On Tuesday, 16th of April, 2013, I returned to the New South Wales Writer’s Centre with Kate. It had been almost precisely eight months since we were last there, to dine on spit roast, eat delicious cake (apparently a trend at the NSWWC), and oh yes, get married.
As the title says, this was the Narratives and Storytelling in Games evening event thing. Been following this blog for long? You might be surprised to know it wasn’t my idea. Going definitely was, and I was happy to be able to to coax Kate into coming along too. I think her recently finishing Bioshock Infinite was definitely an assist, though it was the notion of revisiting a sunny August Sunday that really got her.
The speakers of the night were Daniel Wilks, Darren Wells, and Rose Powell. I can , who presumably had the initials DW in a past life. The focus for the event? The medium of games as an avenue for telling stories – some of the best examples of well-told stories, the history, the differences between it and traditional fiction, and well, a whole lot of discussion. It had the three doing a lot of speaking, and then toward the end opened up for questions – I also tweeted like crazy on the #nswwc tag, as did a few others. Here’s the wrap-up.
As one of the DW’s (I think Daniel) put it so succinctly, “In Games, you do the thing.” It wasn’t a euphemism, but a catch-all for that question about what might be considered a game. A cutscene isn’t a game. A movie isn’t a game. A phonecall to a talkback segment on 2UE isn’t a game. A slap in the face from a circus clown whilst playing Vivaldi on bagpipes? Definitely interesting, but still not a game. It was all the distinction that was needed for the night, and aimed chiefly at those in the audience that hadn’t played a game before. What it obviously wasn’t was an attempt to answer the “What is a game?” debate. We’ll pretend that old thing doesn’t exist, and go with what we’ve got here.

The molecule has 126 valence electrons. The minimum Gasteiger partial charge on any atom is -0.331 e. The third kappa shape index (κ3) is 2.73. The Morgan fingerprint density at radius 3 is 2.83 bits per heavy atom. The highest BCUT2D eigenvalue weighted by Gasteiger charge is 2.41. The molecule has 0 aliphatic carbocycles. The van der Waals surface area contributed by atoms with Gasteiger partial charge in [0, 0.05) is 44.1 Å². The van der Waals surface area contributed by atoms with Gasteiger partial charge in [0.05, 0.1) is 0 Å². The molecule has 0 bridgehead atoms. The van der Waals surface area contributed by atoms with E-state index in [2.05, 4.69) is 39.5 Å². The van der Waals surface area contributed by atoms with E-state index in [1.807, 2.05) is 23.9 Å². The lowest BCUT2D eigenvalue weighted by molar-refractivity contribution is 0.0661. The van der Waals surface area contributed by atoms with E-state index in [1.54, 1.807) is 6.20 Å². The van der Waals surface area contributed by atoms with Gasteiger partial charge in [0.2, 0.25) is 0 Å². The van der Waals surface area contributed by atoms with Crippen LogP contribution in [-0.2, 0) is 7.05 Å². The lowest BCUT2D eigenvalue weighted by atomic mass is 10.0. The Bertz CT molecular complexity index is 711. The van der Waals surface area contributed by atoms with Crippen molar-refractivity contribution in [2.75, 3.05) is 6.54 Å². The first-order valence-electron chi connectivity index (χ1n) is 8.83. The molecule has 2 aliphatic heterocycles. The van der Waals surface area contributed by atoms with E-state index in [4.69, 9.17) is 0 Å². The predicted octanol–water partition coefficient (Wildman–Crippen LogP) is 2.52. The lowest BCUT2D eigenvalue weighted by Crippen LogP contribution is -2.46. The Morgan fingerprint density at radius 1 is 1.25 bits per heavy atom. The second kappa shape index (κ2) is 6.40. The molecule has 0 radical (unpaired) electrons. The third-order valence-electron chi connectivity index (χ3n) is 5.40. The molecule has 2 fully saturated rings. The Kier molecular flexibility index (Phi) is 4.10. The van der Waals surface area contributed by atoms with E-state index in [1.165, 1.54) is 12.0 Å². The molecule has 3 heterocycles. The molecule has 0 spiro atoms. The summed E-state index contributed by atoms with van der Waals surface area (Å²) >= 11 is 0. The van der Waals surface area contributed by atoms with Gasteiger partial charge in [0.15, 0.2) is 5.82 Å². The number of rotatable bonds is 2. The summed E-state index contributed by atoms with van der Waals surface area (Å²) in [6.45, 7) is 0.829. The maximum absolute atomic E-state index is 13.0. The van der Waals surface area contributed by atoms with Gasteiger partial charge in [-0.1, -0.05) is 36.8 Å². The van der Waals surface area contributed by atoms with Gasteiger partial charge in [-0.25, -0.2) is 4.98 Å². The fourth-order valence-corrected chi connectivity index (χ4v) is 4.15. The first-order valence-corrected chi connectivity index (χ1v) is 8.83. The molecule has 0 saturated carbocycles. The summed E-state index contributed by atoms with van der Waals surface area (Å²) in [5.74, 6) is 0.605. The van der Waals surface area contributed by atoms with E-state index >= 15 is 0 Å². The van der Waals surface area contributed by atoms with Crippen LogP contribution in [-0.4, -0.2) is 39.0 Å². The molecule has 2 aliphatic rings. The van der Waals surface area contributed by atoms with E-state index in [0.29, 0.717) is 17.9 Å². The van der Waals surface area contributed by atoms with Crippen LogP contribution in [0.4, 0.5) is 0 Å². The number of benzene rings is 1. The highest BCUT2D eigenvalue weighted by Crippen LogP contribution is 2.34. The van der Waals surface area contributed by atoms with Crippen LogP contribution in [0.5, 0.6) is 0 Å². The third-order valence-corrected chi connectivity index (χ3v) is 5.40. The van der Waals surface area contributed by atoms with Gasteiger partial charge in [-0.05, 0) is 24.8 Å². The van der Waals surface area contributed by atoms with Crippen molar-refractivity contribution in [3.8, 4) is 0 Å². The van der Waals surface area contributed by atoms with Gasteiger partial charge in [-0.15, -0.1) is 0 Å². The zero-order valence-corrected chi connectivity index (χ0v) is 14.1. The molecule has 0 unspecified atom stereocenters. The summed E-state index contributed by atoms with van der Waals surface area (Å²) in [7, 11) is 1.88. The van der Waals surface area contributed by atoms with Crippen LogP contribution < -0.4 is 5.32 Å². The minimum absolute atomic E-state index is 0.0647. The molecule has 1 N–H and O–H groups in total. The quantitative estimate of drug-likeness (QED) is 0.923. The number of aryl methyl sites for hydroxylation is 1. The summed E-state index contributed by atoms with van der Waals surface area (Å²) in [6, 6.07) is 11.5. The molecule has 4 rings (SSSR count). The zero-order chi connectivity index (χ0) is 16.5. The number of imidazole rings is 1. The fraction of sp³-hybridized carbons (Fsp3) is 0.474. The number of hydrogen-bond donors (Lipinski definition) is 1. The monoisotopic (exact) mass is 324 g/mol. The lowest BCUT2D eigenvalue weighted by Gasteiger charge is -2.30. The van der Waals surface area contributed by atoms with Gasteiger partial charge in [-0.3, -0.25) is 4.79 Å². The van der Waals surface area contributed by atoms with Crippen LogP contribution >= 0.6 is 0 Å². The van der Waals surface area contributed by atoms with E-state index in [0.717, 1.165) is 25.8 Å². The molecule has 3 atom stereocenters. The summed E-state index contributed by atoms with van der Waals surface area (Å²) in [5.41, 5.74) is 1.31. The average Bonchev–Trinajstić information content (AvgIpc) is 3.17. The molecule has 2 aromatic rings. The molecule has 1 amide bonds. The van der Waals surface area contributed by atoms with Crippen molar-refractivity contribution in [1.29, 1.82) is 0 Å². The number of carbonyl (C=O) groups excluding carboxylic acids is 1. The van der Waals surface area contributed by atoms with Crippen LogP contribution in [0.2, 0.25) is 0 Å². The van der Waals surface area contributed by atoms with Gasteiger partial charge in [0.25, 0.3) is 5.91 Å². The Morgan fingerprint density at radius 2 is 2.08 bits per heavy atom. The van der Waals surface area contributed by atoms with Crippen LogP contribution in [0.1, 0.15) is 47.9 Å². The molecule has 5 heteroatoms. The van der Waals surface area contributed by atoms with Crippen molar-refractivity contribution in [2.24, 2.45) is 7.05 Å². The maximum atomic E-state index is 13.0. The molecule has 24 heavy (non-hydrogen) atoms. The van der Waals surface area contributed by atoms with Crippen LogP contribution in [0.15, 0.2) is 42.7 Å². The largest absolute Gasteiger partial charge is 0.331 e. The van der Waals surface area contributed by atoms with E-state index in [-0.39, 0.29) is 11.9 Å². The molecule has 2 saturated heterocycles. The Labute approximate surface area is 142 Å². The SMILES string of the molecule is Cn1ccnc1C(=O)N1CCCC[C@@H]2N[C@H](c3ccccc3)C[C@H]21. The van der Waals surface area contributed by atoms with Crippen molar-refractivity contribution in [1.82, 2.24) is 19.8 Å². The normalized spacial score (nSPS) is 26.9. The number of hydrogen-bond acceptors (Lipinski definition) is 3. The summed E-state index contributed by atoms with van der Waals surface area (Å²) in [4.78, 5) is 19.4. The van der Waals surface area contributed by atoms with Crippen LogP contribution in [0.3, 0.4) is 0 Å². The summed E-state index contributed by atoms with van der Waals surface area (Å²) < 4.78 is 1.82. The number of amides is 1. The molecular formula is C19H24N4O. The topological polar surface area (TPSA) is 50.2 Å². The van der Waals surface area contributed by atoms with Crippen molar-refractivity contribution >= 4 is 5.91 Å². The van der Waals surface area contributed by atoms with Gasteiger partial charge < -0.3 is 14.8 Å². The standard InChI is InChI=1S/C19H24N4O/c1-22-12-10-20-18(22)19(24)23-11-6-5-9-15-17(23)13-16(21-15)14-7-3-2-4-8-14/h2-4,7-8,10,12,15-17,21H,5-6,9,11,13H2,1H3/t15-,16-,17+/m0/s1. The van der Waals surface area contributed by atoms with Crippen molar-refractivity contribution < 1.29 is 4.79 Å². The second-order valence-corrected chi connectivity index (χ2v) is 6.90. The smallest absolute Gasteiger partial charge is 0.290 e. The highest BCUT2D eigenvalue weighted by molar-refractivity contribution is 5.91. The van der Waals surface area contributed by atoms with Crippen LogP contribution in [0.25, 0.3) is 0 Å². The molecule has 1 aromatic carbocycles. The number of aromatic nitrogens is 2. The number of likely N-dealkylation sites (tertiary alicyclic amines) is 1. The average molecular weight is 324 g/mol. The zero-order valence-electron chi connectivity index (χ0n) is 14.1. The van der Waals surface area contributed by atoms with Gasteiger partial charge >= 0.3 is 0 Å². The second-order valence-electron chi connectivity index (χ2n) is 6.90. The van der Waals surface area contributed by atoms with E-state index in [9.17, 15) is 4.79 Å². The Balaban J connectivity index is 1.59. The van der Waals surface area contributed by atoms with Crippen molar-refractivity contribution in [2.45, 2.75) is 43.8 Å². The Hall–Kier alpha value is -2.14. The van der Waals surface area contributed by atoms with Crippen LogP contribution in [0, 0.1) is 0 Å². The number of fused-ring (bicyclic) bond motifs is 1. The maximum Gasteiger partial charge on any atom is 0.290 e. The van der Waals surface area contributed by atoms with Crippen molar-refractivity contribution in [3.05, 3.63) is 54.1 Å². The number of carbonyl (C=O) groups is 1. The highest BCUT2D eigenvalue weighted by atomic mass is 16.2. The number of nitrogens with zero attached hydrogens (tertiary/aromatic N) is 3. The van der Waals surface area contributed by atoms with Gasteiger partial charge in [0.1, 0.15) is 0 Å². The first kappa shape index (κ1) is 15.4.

After a round of introductions came a video that would set the tone for the rest of the night. Another introduction, really, and what better hallmark of storytelling in games to start with, than the first glimpse of Rapture in Bioshock. Ryan’s propaganda, the music build, then– oh god, we’re under… a… a city? What? WHAT IS HAPPENING? The video stopped after emerging from the bathysphere, with the character of Atlas established as a quasi-narrator, a guide, and possibly… friend? Some post-video analysis occurred, highlighting the way the story was introduced. We’re thrust into a strange new world, and we don’t just get to see around us, but we get to choose where we look. I still recall the first time I played the Bioshock demo, landed in the water after the initial plane crash, and watched the pretty flames dance across the water. A few moments later, I realised the game had already given me control. Was I in awe? Yessum.
We have text to assist us, directions given to us for us to participate and explore and generally act. Music builds tension, and a world that could take pages to establish in text is immediately there to experience. Even the architecture, the advertisements on walls, and the lighting all add to the atmosphere. They give us the tone, they turn the world of Rapture real, and set the stage for one hell of a tale.
So, how did we get here?
Maybe Pong didn’t have a narrative like this. Or, you know, at all. It is the earliest example of a game (that comes to mind. I’m lazy), and whether your path leads to Bioshock, or Monkey Island, or Diablo, Pong is one of the steps in the journey there. Also, Journey. A reductionist view of high-profile (AAA) games can be used to isolate the mechanics of the game from its execution. I’m borrowing these examples from the speakers; Call of Duty becomes space invaders, layed flat and projected into three dimensions – Thief becomes Pacman, avoiding patrols for the sake of collecting goodies – and World of Warcraft… Pong. I don’t even have to explain that one. Each game has added layers to their individual predecessors, resulting in the current stock of franchises like Gears of War, or Zelda. It is almost most obvious within an individual franchise, but it goes beyond that too.